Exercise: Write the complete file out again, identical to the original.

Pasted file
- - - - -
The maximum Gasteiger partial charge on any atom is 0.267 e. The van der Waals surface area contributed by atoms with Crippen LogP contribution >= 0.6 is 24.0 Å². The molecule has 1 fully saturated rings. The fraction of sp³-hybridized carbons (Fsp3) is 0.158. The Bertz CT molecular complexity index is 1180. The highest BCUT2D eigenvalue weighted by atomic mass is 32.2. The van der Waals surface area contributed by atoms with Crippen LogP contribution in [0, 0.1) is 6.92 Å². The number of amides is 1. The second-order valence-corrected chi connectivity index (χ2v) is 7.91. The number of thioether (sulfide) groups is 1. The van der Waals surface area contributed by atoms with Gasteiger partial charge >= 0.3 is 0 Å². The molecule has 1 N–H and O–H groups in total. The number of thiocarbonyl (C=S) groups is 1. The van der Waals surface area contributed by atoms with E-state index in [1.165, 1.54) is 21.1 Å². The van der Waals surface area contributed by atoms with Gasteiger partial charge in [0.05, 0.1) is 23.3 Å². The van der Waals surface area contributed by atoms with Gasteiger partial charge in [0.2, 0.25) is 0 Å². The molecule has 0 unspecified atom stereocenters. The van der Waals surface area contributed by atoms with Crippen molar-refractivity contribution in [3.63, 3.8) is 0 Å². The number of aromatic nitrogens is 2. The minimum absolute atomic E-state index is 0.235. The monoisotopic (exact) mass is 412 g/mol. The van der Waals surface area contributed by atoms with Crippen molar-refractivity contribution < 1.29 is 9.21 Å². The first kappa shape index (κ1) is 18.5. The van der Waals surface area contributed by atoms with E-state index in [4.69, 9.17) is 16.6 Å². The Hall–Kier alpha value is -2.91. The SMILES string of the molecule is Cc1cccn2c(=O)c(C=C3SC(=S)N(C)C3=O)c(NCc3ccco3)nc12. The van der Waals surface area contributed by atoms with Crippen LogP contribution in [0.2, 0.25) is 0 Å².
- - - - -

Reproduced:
The maximum Gasteiger partial charge on any atom is 0.267 e. The van der Waals surface area contributed by atoms with Crippen LogP contribution >= 0.6 is 24.0 Å². The molecule has 1 fully saturated rings. The fraction of sp³-hybridized carbons (Fsp3) is 0.158. The Bertz CT molecular complexity index is 1180. The highest BCUT2D eigenvalue weighted by atomic mass is 32.2. The van der Waals surface area contributed by atoms with Crippen LogP contribution in [0, 0.1) is 6.92 Å². The number of amides is 1. The second-order valence-corrected chi connectivity index (χ2v) is 7.91. The number of thioether (sulfide) groups is 1. The van der Waals surface area contributed by atoms with Gasteiger partial charge >= 0.3 is 0 Å². The molecule has 1 N–H and O–H groups in total. The number of thiocarbonyl (C=S) groups is 1. The van der Waals surface area contributed by atoms with E-state index in [1.165, 1.54) is 21.1 Å². The van der Waals surface area contributed by atoms with Gasteiger partial charge in [0.05, 0.1) is 23.3 Å². The van der Waals surface area contributed by atoms with Gasteiger partial charge in [0.2, 0.25) is 0 Å². The molecule has 0 unspecified atom stereocenters. The van der Waals surface area contributed by atoms with Crippen molar-refractivity contribution in [3.63, 3.8) is 0 Å². The number of aromatic nitrogens is 2. The minimum absolute atomic E-state index is 0.235. The monoisotopic (exact) mass is 412 g/mol. The van der Waals surface area contributed by atoms with Crippen molar-refractivity contribution < 1.29 is 9.21 Å². The first kappa shape index (κ1) is 18.5. The van der Waals surface area contributed by atoms with E-state index in [4.69, 9.17) is 16.6 Å². The Hall–Kier alpha value is -2.91. The SMILES string of the molecule is Cc1cccn2c(=O)c(C=C3SC(=S)N(C)C3=O)c(NCc3ccco3)nc12. The van der Waals surface area contributed by atoms with Crippen LogP contribution in [0.2, 0.25) is 0 Å².